For the first time told in its entirety, the social and cultural experience of New York's Lower East Side comes vividly to life in this book as that of a huge and complex laboratory ever swelled and fed by migrant flows and ever animated by a high-voltage tension of daily research and resistance - the fascinating history of the historical immigrant quarter that, in Manhattan, stretches between East 14th Street, East River, the access to the Brooklyn Bridge, and Lafayette Street. Irish and Germans at first, then Chinese and Italians and East European Jews, and finally Puerto Ricans gave birth, in its streets and sweatshops, cafés and tenements, to a lively multi-ethnic and cross-cultural community, which was at the basis of several modern artistic expressions, from literature to cinema, from painting to theatre. The book, based upon a rich wealth of historical materials (settlement reports, autobiographies, novels, newspaper articles) and on first-hand experience, explores the many different aspects of this long history from the late 19th century years to nowadays: the way in which immigrants reacted to the new environment and entered a fruitful dialectics with America, the way in which they reorganized their lives and expectations and struggled to defend a collective identity against all disintegrating factors, the way in which they created and disseminated cultural products, the way in which they functioned as a gigantic magnet attracting several outside artists and intellectuals. The book thus has a long introduction detailing the present situation and mainly depicting the realities within the Chinese and Puerto Rican communities and the fight against gentrification, six chapters on the Lower East Side's past history (its social and cultural geography, the relationship among the several different communities, the labor situation, the literary output, the development of an ethnic theatre, the neighborhood's influences upon turn-of-the-century American culture in the fields of sociology, photography, art, literature and cinema), and a conclusion summing up past and present and discussing the main aspects of a Lower East Side aesthetics.

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Edited by Petra Rüdiger and Konrad Gross

Perhaps more than in any other period in modern history, our globalized present is characterized by a constant interaction of, and exposure to, different peoples, regions, ways of life, traditions, languages, and cultures. Cross-boundary communication today comes in various shapes: as mutual exchange, open dialogue, enforced process, misunderstanding, or even violent conflict. In this situation, ‘translation’ has become an inevitable requirement in order to ease the flow of disinterested and unbiased cultural communication. The contributors to this collection approach the subject of the ‘translation of cultures’ from various angles. Translation refers, of course, to the rendering of texts from one language into another and the shift between languages under precolonial (retelling/transcreation), colonial (domestication), and postcolonial (multilingual trafficking) conditions. It is also concerned with the (in-)adequacy of the Western translation concept of equivalence, the problem of the (un)translatability of cultures, and new postcolonial approaches (representation through translation). Translation here is used as a broader term covering the interaction of cultures, the transfer of cultural experience, the concern with cultural borders, the articulation of liminal experience, and intercultural understanding.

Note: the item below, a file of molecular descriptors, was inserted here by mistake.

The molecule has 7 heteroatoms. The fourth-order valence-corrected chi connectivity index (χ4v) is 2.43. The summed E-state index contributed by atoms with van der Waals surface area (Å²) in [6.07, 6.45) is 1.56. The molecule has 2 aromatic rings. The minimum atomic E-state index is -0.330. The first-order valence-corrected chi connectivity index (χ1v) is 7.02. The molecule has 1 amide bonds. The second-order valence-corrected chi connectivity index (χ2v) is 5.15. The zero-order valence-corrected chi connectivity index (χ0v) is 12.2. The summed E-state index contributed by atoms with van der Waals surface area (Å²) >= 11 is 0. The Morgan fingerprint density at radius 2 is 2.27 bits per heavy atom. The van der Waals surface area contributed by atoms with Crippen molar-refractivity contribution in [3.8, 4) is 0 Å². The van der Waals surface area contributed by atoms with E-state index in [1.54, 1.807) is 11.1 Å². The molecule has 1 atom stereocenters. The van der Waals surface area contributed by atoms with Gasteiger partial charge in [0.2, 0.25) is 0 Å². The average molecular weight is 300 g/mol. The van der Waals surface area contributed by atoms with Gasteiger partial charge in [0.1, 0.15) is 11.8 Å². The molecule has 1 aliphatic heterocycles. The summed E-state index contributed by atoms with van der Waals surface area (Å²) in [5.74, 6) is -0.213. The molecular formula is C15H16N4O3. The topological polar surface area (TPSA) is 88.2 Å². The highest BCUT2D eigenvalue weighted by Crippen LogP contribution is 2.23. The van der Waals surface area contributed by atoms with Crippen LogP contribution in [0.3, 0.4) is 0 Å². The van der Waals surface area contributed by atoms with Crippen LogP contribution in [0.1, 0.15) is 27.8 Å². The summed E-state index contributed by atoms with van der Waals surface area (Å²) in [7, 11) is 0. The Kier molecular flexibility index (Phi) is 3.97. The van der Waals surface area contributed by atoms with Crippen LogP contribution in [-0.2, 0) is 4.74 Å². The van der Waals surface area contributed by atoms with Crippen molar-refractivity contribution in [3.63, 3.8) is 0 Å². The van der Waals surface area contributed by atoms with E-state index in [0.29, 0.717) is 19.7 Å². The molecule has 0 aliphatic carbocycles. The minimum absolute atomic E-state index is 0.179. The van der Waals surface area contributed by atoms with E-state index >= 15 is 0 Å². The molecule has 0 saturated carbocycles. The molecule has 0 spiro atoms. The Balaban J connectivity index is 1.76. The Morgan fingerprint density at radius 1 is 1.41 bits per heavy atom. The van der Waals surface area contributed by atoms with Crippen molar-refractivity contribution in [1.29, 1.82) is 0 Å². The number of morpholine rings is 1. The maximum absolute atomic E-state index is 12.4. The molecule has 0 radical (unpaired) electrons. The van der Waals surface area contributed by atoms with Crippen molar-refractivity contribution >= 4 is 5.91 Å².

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Jerald D. Gort

This essay is concerned with the question of the sources of oppressive economic poverty. It begins with a description and analysis of the present situation of poverty, which is growing rather than decreasing throughout the world today, and distinguishes between the ultimate and proximate causes of this condition. The essay then looks at the Christian responses to poverty in past and present, pointing to the early influence of Greek dualism on the church’s attitude toward physical poverty and its attempts to defuse texts that challenged social, political and economic arrangements. Finally, the essay discusses the makeup of an appropriate Christian response to it, pointing to the necessary ingredients of analysis, introspection and conversion. It also points to the necessity of rereading God’s Word and rediscovering there God’s preferential option for the poor, and that Christians are called to emulate this. Here Christians are to engage in dialogical cooperation with other religions to combat poverty in a wider ecumenism.

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Hanadi Loubani and Joseph Rosen

Abstract

Memory’s Exiles

In their dialogue “Memory’s Exiles,” Joseph Rosen and Hanadi Loubani investigate the personal and political stakes of remembering violence and catastrophe in the context of Palestinian and Jewish Diasporas. The point of their dialogue is to contest the “normalizing processes of forgetting,” which they conceive of as a nostalgic memory. In opposition to this culturally and nationalistically narrated nostalgia, they try to present an instance of an enabling “forgetting” as a diasporic mode of memory that opens to the memory of the other’s memory of violence.